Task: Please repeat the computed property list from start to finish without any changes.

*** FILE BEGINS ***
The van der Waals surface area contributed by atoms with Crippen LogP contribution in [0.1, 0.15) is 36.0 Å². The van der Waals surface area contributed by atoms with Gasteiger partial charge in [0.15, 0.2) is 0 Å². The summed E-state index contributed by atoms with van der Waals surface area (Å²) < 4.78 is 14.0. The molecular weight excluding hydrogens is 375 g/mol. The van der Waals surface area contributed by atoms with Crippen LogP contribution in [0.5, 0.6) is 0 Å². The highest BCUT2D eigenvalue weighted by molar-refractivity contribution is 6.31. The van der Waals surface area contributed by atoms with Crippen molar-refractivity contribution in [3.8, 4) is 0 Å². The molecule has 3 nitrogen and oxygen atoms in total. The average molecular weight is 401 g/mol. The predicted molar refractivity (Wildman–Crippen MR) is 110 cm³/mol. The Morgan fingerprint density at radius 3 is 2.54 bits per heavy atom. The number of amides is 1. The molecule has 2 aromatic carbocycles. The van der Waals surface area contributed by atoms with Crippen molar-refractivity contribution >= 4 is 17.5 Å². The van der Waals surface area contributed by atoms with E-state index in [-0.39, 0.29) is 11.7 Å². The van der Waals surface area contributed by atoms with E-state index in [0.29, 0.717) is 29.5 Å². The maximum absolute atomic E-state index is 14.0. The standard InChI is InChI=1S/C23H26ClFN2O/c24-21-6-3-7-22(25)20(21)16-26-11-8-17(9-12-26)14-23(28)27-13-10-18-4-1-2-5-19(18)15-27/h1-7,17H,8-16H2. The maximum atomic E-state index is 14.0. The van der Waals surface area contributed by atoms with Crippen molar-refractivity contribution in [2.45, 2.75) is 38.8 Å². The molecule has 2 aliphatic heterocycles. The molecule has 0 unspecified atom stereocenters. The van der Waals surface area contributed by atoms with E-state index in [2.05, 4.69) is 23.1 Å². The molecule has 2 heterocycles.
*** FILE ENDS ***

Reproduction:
The van der Waals surface area contributed by atoms with Crippen LogP contribution in [0.1, 0.15) is 36.0 Å². The van der Waals surface area contributed by atoms with Gasteiger partial charge in [0.15, 0.2) is 0 Å². The summed E-state index contributed by atoms with van der Waals surface area (Å²) < 4.78 is 14.0. The molecular weight excluding hydrogens is 375 g/mol. The van der Waals surface area contributed by atoms with Crippen LogP contribution in [0.5, 0.6) is 0 Å². The highest BCUT2D eigenvalue weighted by molar-refractivity contribution is 6.31. The van der Waals surface area contributed by atoms with Crippen molar-refractivity contribution in [3.8, 4) is 0 Å². The molecule has 3 nitrogen and oxygen atoms in total. The average molecular weight is 401 g/mol. The predicted molar refractivity (Wildman–Crippen MR) is 110 cm³/mol. The Morgan fingerprint density at radius 3 is 2.54 bits per heavy atom. The number of amides is 1. The molecule has 2 aromatic carbocycles. The van der Waals surface area contributed by atoms with Crippen molar-refractivity contribution >= 4 is 17.5 Å². The van der Waals surface area contributed by atoms with E-state index in [-0.39, 0.29) is 11.7 Å². The van der Waals surface area contributed by atoms with E-state index in [0.29, 0.717) is 29.5 Å². The maximum absolute atomic E-state index is 14.0. The standard InChI is InChI=1S/C23H26ClFN2O/c24-21-6-3-7-22(25)20(21)16-26-11-8-17(9-12-26)14-23(28)27-13-10-18-4-1-2-5-19(18)15-27/h1-7,17H,8-16H2. The maximum atomic E-state index is 14.0. The van der Waals surface area contributed by atoms with Crippen molar-refractivity contribution in [2.45, 2.75) is 38.8 Å². The molecule has 2 aliphatic heterocycles. The molecule has 0 unspecified atom stereocenters. The van der Waals surface area contributed by atoms with E-state index in [2.05, 4.69) is 23.1 Å². The molecule has 2 heterocycles.